|Image credit: cepn / 123RF Stock PhotoAdd caption|
I concluded that there were obvious areas where Mr. W. and I could reduce our spending if we needed to support little ones. This didn't come as much of a surprise; I already knew that we have a lot of "fluff" in our budget. We spend money on quite a few things that we don't need. Additionally, I realized that my parents did an excellent job of using financial perks that were offered to them. They're some savvy folks and I admire the ways they were able to live a comfortable, fulfilling life without spending beyond their means and without having a sky-high income.
- Discretionary Items: Each year, Mr. W. and I budget about $4,000 for discretionary spending. On a monthly basis, that breaks down to $100 for each of us and $150 for us to spend as a couple. I spend my discretionary funds primarily on clothing, cosmetics, and craft supplies. Mr. W. spends his on clothing, video games, and fitness-related stuff (protein powder). The $150 in joint discretionary funds is used towards activities, such as our 20-Dollar Dates, that we do together. These amounts don’t “feel” like a lot to me, but they add up over the course of the year. And our discretionary spending certainly feels high in comparison to that of my parents. My mom buys herself just a handful of new clothing items each year. She doesn’t wear makeup and she pays only $15 to have her hair cut. If pressed, Mr. W. and I could decrease our discretionary spending considerably.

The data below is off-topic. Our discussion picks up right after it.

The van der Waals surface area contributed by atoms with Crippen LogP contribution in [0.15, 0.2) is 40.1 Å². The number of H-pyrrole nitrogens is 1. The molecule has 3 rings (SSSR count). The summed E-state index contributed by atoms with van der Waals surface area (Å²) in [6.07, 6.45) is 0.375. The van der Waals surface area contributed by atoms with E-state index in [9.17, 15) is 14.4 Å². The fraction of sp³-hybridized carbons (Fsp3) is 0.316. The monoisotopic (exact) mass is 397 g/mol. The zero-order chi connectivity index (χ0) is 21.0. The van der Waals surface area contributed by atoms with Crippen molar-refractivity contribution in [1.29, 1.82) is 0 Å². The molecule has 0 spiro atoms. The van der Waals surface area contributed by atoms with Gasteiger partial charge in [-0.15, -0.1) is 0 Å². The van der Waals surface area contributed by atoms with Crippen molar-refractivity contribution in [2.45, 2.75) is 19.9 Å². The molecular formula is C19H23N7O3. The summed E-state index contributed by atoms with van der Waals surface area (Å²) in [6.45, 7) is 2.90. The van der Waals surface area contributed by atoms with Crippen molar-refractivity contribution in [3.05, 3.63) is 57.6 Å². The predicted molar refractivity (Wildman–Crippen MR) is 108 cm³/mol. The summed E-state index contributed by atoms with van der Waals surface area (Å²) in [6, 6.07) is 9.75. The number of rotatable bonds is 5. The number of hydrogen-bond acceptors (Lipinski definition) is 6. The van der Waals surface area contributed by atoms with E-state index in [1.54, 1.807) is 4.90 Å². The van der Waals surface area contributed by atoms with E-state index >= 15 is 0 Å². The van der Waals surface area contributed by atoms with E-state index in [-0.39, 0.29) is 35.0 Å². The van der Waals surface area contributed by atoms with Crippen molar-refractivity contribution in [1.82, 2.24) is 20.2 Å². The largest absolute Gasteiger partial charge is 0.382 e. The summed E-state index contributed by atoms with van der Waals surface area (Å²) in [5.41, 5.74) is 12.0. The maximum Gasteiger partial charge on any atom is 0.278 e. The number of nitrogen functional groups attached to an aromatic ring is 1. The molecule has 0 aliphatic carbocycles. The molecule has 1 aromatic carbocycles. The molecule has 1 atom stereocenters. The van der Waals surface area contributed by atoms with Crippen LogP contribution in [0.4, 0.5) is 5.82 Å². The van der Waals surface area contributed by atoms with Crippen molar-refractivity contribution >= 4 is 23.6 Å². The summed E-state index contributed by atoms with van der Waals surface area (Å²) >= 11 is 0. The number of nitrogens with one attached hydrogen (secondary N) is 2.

All in all, I finally realized that I should avoid comparing myself to my parents. Yes, I should take lessons from their frugality. I should always appreciate how much they sacrificed and planned ahead to ensure that they could provide for our family. But, I also realized that my parents had access to some wonderful perks that Mr. W. and I simply don't have...and there's nothing either of us can change about that!
For those of you who are parents, how did children impact your finances? For those who might have children someday, do you currently feel financially prepared for children?